World Bank Country Director for Nigeria, Shubham Chaudhuri, yesterday, spoke extensively on the planned removal of subsidy on Petroleum Motor Spirit (PMS), lingering foreign exchange crisis, rising sovereign debts and other macroeconomic issues, suggesting that the removal of subsidy may not remarkably cause a spike in inflation.
Speaking during a courtesy visit to The Guardian, Chaudhuri, who has served in his current capacity since 2019, said historical data, including statistical analyses carried out by the World Bank, have not shown that there would be a remarkable rise in inflation should Nigeria remove fuel subsidy and PMS price increases.
The Minister of Finance, Budget and National Planning, Zainab Ahmed, had last week said the government would scrap the controversial social scheme next year and replace it with N5,000 monthly transportation grants to about 40 million poor Nigerians for a year.
The statement has expectedly raised fresh debate on the subsidy scheme, which is said to have gulped trillions of naira. Labour, the organised private sector (OPS) and other stakeholders have described the proposal as absurd.
The Nigerian Labour Congress (NLC) said the plan was an open invitation for unrest and revolt, while the Trade Union Congress (TUC) expressed shock that government could come up with the idea when negotiations on subsidy removal were yet to be concluded. The Senate, on its part, said the grant proposal was not captured in the 2022 budget, wondering how the government intends to implement it.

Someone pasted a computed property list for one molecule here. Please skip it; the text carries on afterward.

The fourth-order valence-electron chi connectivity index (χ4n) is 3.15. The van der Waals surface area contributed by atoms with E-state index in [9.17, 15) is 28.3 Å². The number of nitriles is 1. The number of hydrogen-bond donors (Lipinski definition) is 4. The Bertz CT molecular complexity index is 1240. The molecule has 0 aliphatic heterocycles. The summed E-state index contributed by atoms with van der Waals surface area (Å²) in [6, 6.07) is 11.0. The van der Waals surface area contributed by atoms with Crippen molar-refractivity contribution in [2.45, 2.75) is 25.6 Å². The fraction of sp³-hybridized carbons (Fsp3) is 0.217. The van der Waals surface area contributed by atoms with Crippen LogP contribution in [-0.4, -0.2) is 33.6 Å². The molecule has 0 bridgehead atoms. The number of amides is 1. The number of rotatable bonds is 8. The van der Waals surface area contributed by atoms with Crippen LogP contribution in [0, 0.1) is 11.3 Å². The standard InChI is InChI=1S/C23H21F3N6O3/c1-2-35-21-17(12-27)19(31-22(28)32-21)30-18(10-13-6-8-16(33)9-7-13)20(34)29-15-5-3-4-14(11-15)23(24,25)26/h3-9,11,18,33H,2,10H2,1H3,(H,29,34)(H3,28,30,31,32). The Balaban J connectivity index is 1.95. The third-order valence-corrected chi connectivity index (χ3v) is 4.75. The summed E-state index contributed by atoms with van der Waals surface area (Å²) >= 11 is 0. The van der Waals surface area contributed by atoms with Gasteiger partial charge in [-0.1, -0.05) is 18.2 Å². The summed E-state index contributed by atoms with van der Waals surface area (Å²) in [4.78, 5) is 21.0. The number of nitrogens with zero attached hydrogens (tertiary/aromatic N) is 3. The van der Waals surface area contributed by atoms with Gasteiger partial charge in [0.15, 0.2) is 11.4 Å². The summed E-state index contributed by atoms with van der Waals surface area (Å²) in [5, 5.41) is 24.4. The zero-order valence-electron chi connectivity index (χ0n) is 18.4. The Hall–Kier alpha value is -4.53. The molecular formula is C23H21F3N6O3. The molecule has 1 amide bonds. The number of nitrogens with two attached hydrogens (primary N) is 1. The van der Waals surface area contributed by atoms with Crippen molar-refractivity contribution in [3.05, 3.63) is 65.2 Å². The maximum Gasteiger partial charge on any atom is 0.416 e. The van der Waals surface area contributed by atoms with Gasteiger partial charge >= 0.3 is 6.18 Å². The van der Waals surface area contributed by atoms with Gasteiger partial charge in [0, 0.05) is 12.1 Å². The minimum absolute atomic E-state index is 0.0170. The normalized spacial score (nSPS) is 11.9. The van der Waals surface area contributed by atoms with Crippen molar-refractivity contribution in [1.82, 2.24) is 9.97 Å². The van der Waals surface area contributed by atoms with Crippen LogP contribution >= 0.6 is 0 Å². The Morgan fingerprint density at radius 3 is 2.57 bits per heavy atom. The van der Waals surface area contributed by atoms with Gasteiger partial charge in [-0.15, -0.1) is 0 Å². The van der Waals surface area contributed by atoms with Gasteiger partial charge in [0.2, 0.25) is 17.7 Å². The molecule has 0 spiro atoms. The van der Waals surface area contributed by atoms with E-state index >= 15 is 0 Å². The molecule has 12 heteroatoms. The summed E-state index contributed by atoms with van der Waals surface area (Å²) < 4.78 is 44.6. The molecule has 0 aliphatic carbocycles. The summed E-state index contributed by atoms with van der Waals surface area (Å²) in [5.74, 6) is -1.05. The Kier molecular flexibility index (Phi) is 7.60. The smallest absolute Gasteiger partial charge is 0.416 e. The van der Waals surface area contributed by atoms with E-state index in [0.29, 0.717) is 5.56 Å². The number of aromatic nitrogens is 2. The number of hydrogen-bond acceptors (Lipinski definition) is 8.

Beyond the absurdity, there is a question as to which, between PMS subsidy and transportation grant, is most cost-effective for the government. With the Minister’s estimations, the country will spend between N180 billion and N240 billion monthly on the transport grant programme as against N150 billion projected spending on PMS subsidy, which suggests the deficit created by subsidy payment would not still go away, at least for a year.
This new proposal comes just as the Conditional Cash Transfer Programme has come under intense scrutiny. President Muhammadu Buhari disclosed that 1.6 million poor and vulnerable households, comprising more than eight million individuals benefit from the cash transfer programme. But his critics have punctured the figures. There has been flip-flops from his cabinet members on the numbers reached and amounts disbursed.
On the new proposal, there are questions on the credibility of data the government will use in dispensing the transportation grants. The most basic source of data, the national census, has not been conducted in the past 15 years. The last exercise – carried out in 2006 – was mired in controversy and protests.
The World Bank Country Director, was not specific on the subsidy exit strategy, but he was certain the programme is not sustainable anymore even though there was ‘no answers’ to the lingering questions it has raised.
He, thus, suggested a healthy dialogue as a necessary route to achieving “a national consensus” on the exit strategy and how to manage the impacts its eventual removal could leave on struggling Nigerians. He insisted that the scheme does not benefit the majority of poor Nigerians, as most public transport vehicles run on diesel.
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